PCLinuxOS is a APT-ified, Mandriva-based Linux distribution. It’s one of those distributions that offer a separate version for virtually every existing desktop environment. Four of them – Enlightenment, LXDE, Openbox and Xfce are recommended for intermediate to advanced users, while the GNOME and KDE versions are recommended for all user levels (beginner to advanced).
If you make a detailed study of all six versions of this distribution, you are going to question the user-level tagging. But that is the subject of another post. For now, let’s review the KDE version, which was last updated on July 5, 2010.
As with any distribution review, it’s best to start with the installation program.
Installation – The KDE image used for this review is a live CD image. The available boot options are shown in the image below. You get a lot of boot options. While I do not argue with the purpose of a live environment, some people might want to install the distro without first booting into the live environment. It would be a good idea to give those group of users two more options (shown in red in the image).
In contrast, take a look at the boot options of Mandriva One 2010. It is also a live CD, but it offers an option for users who might not want to boot into the live environment, and another option for users who might change their minds about booting or installing from the CD. Most live CD/DVD distributions have these options. It would be a good idea to see them on the next release of PCLinuxOS.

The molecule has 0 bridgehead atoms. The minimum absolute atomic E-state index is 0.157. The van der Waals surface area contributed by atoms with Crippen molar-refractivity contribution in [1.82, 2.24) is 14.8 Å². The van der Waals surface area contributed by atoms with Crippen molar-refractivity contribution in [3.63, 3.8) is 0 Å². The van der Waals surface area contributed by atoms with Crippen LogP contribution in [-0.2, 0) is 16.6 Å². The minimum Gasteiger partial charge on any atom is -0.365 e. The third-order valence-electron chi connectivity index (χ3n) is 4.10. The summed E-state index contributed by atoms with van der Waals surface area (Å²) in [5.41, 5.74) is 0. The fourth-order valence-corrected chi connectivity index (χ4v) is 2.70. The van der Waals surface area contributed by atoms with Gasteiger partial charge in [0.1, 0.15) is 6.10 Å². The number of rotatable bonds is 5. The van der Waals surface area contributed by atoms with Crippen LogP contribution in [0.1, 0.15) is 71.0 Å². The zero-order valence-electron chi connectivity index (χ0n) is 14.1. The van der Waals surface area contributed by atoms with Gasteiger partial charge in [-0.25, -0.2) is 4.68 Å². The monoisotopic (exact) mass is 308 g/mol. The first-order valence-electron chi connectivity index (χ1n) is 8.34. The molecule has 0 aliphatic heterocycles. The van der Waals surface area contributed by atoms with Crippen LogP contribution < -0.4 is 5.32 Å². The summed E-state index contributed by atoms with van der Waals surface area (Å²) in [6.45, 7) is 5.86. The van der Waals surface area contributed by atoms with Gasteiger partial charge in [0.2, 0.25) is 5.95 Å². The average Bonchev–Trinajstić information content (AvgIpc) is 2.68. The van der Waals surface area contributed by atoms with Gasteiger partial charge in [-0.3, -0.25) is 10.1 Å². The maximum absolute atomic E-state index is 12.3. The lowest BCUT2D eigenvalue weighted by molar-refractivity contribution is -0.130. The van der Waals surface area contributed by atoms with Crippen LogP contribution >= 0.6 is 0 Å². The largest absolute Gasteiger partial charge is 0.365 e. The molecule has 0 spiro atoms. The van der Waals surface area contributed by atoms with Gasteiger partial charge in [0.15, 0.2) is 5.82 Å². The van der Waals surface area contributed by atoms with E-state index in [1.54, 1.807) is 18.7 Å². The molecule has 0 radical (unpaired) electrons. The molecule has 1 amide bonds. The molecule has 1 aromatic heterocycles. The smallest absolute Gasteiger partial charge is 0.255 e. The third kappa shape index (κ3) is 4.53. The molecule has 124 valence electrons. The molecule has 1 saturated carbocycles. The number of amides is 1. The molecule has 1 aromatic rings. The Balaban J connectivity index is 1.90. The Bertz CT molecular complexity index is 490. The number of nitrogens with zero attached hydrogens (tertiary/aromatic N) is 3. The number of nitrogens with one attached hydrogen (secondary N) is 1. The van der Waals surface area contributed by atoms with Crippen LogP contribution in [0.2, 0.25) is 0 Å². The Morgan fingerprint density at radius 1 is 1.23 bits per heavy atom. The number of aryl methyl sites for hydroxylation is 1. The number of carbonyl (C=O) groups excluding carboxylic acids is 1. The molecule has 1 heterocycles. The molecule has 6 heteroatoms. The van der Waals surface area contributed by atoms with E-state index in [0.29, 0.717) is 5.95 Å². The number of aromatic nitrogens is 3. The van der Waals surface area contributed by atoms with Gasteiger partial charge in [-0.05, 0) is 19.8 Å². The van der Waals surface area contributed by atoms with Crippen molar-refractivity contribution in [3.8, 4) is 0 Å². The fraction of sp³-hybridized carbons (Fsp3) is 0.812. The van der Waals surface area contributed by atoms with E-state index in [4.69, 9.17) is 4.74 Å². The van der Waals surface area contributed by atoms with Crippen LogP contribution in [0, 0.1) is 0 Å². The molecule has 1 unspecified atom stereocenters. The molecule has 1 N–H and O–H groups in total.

Of the major Linux distributions with a live image, PCLinuxOS is, as far as I can recall, the only one that requires a password to install. It’s a requirement that does not make sense to me. It’s not as if the password is hidden or a secret. It’s right there in the middle of the top section of the desktop. I cannot think of a good reason, security or otherwise, why a password is needed to either log into or install a distro from the live environment.
The lack of a Back button at critical steps during the installer process is one very annoying thing, especially if you make a mistake in a previous step. Your only option then is to hit the Cancel button, which means restarting the installation process. All the installers that I have used, even the simplest ones like Ubuntu’s and Mint’s, have a Back button at every step.
Here’s another instance where an extra button would not hurt. This time, however, it’s not a Back button, but a Cancel button. Imagine for a moment that you are trying to create a partition as shown in the image below. Midway into the operation, you decide against creating the partition. With the installer, you cannot cancel the operation. You will have to complete it, that is, create the partition, then delete it in the main window. Sure, you could click on the window’s close button in the upper right side, but a Cancel button is more professional and expected.
Yet another annoying aspect of the installer is it’s questionable support for LVM. If you didn’t know any better, you’d think that LVM is officially supported, but you’d be wrong. Trying to configure LVM will eventually get you to the step where the message shown in the image below graces your screen. Clicking Ok to install it will keep you waiting from now ’til thy kingdom come. Some people have reportedly succeeded in configuring LVM on PCLinuxOS, but it’s a crap-shoot. Interestingly, the lvm2 package is in the repository, but why is it not packaged with the installer?
That’s the end of stuff I do not like about the installer. Actually, there are a few more, but I think these will do for now. What follows is a long list of stuff I also do not like after installation.
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